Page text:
Runner’s World, A Brief Chat With Sally Meyerhoff

By Peter Gambaccini | Full Article Link

Sally Meyerhoff, 25, won the USA 25K Championships on Sunday at the Fifth Third River Bank Run in Grand Rapids, Michigan. Her 1:27:28 was second overall in the race behind Genoveva Kigen of Kenya, who was 12 seconds faster than Meyerhoff. (Magdalena Lewy Boulet was third overall and the USA 25K runner-up in 1:28:14).

Meyerhoff, who will be moving from Phoenix, Arizona, to Eugene, Oregon, this week, was fifth overall and the top American at P.F. Chang’s Rock ‘n’ Roll Arizona Marathon in January in 2:35:52. At the 2009 Cherry Blossom Ten Mile in Washington, D.C., her 54:38 (for seventh overall) was a U.S. record for a women-only race. Meyerhoff’s other 2009 results include a 10th place (first American) in the Lilac Bloomsday 12K in Spokane in 40:15 and a ninth in the USA 15K in Jacksonville in 51:08. She was fourth, and the first American, in the 2008  Rock ‘n’ Roll San Jose Half-Marathon in 1:12:52. Meyerhoff was 20th in the 2008 U.S. Olympic Marathon Trials in 2:39:39.

In NCAA Championships while she was at Duke University, she was seventh in the 10,000 outdoors in 2006, 16th in cross country in 2004, and 10th in the 5000 indoors in 2007. She was the ECAC Indoor 5000 champ in 2007 and the 3000 titlist in 2005; in 2004, she was Duke’s first female Atlantic Coast Conference cross country champion.

sally 3 208x300 Runners World, A Brief Chat With Sally Meyerhoff

Gate River Run, US 25k Champs (2009)

The 25K is distance people don’t do very often. As you’re running and pacing the race, is it that different from a half-marathon?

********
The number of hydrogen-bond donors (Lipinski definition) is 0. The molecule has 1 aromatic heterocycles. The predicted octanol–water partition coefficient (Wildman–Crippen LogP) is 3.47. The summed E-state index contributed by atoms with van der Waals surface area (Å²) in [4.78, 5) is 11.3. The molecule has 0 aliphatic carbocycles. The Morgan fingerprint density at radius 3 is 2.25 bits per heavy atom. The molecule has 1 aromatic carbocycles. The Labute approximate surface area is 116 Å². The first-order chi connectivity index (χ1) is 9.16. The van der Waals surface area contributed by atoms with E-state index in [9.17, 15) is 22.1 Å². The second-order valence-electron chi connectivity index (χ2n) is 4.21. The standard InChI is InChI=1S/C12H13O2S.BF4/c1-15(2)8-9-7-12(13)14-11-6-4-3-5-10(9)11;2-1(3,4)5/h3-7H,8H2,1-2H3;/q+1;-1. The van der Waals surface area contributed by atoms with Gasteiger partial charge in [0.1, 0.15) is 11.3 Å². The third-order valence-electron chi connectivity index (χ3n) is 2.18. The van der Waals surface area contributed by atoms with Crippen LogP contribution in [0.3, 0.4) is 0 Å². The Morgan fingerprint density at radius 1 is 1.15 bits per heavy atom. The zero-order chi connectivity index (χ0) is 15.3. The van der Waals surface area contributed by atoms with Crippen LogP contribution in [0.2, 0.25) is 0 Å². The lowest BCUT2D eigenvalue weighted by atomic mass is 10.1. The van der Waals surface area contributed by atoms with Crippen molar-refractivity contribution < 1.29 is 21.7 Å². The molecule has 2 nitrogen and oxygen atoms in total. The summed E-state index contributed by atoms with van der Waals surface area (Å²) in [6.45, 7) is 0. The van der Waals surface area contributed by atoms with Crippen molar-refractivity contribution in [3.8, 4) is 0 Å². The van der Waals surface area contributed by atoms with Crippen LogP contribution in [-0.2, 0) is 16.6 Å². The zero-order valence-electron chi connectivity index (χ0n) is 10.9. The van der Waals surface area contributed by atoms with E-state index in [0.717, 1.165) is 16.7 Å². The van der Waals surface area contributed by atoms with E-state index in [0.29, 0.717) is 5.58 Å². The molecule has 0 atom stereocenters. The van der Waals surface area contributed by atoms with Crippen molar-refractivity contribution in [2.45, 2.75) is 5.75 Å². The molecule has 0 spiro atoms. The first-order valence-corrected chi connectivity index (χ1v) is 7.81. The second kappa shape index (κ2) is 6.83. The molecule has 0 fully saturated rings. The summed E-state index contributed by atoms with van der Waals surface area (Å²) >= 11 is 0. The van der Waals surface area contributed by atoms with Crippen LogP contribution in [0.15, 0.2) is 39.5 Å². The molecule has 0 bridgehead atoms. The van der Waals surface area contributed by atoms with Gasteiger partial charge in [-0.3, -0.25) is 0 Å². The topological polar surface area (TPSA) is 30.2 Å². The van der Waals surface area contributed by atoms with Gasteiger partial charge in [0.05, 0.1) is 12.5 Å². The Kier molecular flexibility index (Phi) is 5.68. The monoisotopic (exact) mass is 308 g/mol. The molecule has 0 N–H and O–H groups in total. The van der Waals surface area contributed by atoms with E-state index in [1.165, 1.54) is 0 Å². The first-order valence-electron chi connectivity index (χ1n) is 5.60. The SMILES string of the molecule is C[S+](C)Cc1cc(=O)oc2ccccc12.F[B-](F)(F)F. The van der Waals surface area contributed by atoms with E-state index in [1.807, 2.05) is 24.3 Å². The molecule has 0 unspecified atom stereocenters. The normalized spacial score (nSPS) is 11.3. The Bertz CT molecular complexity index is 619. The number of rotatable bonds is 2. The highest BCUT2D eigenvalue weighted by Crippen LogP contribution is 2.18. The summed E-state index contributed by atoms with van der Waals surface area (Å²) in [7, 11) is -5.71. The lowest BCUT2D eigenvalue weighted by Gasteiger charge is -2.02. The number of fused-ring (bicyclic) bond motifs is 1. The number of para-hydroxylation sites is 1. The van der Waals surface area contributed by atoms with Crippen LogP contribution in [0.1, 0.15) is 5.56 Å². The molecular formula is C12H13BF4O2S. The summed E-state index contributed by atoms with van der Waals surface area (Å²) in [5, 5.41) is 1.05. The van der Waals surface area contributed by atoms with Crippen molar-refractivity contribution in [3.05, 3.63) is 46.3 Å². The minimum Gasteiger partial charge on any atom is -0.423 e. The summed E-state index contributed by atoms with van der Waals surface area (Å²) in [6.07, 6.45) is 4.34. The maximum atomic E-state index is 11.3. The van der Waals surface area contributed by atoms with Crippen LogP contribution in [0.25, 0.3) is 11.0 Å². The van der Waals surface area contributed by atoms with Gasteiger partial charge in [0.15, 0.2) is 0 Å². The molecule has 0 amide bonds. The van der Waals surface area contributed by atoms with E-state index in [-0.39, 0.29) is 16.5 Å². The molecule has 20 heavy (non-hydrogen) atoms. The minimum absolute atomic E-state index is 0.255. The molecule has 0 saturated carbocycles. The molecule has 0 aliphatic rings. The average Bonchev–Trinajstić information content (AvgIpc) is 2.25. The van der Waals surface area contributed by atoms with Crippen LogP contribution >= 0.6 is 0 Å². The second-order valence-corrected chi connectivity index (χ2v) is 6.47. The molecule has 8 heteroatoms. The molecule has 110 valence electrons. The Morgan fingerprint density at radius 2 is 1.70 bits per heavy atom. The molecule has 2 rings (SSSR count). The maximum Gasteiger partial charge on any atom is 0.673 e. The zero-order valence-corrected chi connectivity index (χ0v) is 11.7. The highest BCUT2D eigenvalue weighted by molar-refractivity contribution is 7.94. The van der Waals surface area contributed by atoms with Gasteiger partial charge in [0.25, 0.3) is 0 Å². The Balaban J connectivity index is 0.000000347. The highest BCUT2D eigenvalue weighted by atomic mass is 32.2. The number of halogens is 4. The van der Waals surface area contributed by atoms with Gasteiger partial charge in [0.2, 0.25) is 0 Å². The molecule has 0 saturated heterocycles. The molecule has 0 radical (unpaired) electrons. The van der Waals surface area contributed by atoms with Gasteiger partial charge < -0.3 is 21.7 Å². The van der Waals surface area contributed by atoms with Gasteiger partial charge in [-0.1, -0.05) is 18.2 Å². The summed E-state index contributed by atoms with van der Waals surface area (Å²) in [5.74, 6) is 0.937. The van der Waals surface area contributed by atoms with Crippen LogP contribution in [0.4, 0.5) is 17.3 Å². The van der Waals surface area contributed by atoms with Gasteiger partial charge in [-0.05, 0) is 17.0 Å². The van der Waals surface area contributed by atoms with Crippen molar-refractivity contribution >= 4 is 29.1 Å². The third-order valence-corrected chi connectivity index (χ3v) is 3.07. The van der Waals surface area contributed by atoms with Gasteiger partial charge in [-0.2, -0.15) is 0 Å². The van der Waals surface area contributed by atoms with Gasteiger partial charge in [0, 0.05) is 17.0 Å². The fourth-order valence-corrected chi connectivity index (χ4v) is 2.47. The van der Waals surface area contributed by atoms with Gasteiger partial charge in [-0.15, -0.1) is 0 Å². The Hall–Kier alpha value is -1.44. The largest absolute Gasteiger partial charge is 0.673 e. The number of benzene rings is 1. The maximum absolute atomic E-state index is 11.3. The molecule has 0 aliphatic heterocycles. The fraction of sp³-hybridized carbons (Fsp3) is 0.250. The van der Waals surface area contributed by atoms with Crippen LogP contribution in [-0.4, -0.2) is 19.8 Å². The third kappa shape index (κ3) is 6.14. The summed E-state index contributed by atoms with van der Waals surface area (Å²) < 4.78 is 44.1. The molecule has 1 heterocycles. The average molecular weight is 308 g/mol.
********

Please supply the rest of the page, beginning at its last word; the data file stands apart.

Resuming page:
Sally Meyerhoff: I’ve only done, I think, about three half-marathons that I took pretty seriously. I’d say no, I didn’t really think of it as being very different. I just took it as a new distance.

Pacing it through the first 10 miles, is it pretty much the same?

SM:Yes. I didn’t think about that that much. I don’t even wear a watch lately when I run a race. I just knew this was going to be a race I wanted to win and I needed to race people. I knew, obviously, I was going to pay attention to some of the first splits to make sure it wasn’t ridiculously fast or too slow, but I didn’t really have a plan that I wanted to hit this split or that split.

Did you approach the race feeling it was an important USA Championships in which to beat the Americans, or were you also focusing on the few top foreign athletes who were also invited to Fifth Third?

SM
: I actually didn’t even know they were going to have any non-U.S. athletes in the race until the day before, when I went to the athletes’ introduction. So when I found that out, I was kind of thinking “huh. Okay.” And then my agent told me the night before the race “do you realize there’s open money, too?” I went “what?” So when I was in the race, I knew for sure that I wanted to win, but I was confident I wanted to be at least top three overall, because that’s where the open money is.

I learned that, yeah, the foreigners come in. A lot of runners get intimidated by that or think they can’t run with them. But ever since the beginning of this year, I’ve been in races with really big international fields, and I’ve just told myself ‘well, if you want to be a world-class athlete, you have to start approaching the races like you can run with them.’ Yeah, I definitely had my eye on the woman (Kigen) who was out in front of Magdalena and I. And I was getting antsy to go a lot earlier than I actually did. I kind of wish I would have gone (after Kigen) earlier in the race.

Oh well…. I’m not the type who is easily satisfied after a race. I should have pulled away a lot sooner because I felt so good. Maybe I could have won the whole thing (over Kigen). I think about that. I think it’s a good thing. Eventually, hopefully things will keep clicking along and that kind of personality will pay off.

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